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Civil Forfeiture Smack Down: B.C. (Director of Civil Forfeiture) v. Wolff

In earlier blogs, I noted the financial success of the Office of the Director of Civil Forfeiture in recovering funds by seeking forfeiture of assets from people who are alleged to have been involved in “unlawful activity”.  As the Director frequently argues, the purpose is to take the profit out of criminal activity, to prevent the use of specific assets to unlawfully acquire wealth, to compensate victims of crime and to fund crime prevention and remediation.  Laudable goals in principle. 

The problem is that the Director frequently overreaches and seeks forfeiture in unjustified circumstances.  In such cases, the owner or interest holder is faced with a lengthy, costly and potentially embarrassing court process to defend their entitlement to retain that asset.  Often the asset being fought over, though significant to its owner, is modest.  More often than is fair, the owner is compelled to make a deal with the Director to avoid a costly trip to court.  This effectively amounts to a second form of punishment for involvement in a criminal offence.  Such settlements with the Director do not benefit from either public disclosure or the scrutiny of the judiciary.  They are often entirely unfair.  This does nothing to enhance respect for the law or the justice system.

However, as more and more cases under the Civil Forfeiture Act (the “CFA”) come before the courts, perhaps the pendulum will swing in favour of those facing a claim of forfeiture.  Judges do not seem to take as expansive a view of the Director’s entitlement to forfeiture as the Director claims.  A recent case, B.C. (Director of Civil Forfeiture) v. Wolff is a refreshing example.

Mr. Wolff, a retired firefighter, did a silly thing.  On one of his regular trips to Williams Lake to go hunting in 2005, he agreed to deliver a duffle bag to a “Mr. Y”.  When he was pulled over in his 2003 Dodge Ram for speeding, the arresting officers smelled marijuana which then led to their discovery of 4 pounds of it in the duffle bag.  In June 2007, Mr. Wolff pled guilty to possession for the purposes of trafficking.  He was given a conditional discharge as he had no prior criminal record.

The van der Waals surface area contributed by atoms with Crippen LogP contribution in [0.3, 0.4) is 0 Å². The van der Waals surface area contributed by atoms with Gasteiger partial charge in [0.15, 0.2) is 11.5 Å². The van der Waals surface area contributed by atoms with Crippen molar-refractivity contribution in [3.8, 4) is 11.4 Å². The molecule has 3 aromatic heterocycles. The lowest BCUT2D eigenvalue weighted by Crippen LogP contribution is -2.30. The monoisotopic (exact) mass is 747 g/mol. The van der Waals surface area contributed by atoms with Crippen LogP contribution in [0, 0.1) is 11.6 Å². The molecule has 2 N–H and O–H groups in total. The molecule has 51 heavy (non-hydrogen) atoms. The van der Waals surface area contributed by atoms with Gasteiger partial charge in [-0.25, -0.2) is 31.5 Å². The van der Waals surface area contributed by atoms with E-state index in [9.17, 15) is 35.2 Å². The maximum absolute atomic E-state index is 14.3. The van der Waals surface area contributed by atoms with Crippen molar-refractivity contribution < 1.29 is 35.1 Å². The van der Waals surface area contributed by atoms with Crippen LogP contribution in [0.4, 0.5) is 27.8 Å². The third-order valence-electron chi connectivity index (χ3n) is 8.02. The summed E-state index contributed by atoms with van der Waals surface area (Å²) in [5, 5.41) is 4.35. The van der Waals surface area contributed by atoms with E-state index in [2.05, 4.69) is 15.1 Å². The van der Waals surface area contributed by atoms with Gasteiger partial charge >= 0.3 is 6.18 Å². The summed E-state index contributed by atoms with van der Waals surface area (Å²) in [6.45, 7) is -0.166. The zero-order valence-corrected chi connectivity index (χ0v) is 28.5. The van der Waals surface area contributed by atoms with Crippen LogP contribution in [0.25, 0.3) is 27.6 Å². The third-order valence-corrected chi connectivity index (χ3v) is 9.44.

In December 2007, the Director commenced a claim seeking forfeiture of Mr. Wolff’s truck, alleging it had been used “as an instrument of unlawful activity” contrary to the CFA.  By this point, Mr. Wolff had paid out the lease on his truck.  In all, he paid some $52,000 to buy the vehicle.  The Director argued that Mr. Wolff should lose his truck or, in the alternative, should pay part of its value to the Director.  The Director said this was required as it was likely Mr. Wolff would use his truck to commit similar offences in future. 

Mr. Wolff’s only defence (as he had been convicted of a criminal offence) was to seek to avoid forfeiture under section 6 of the CFA.  That provision gives the court a discretion to refuse to grant a forfeiture order, to limit its application or to put conditions on it where forfeiture of the property “is clearly not in the interests of justice”.  Mr. Wolff bore the onus of establishing forfeiture was not in the interests of justice.

The Court set out a variety of considerations it would take into account when weighing the interests of justice and pointed out that a forfeiture order is not intended to be punitive.  There was no evidence Mr. Wolff had used the proceeds of any unlawful activity to purchase his truck.  Despite the Director’s assertions, there was also no evidence that Mr. Wolff otherwise used or intended to use his truck to commit similar offences.  The Court was also sceptical of the Director’s delay in seeking forfeiture of the truck.  The claim was not started until over two years after Mr. Wolff’s arrest and after he had paid out his truck lease.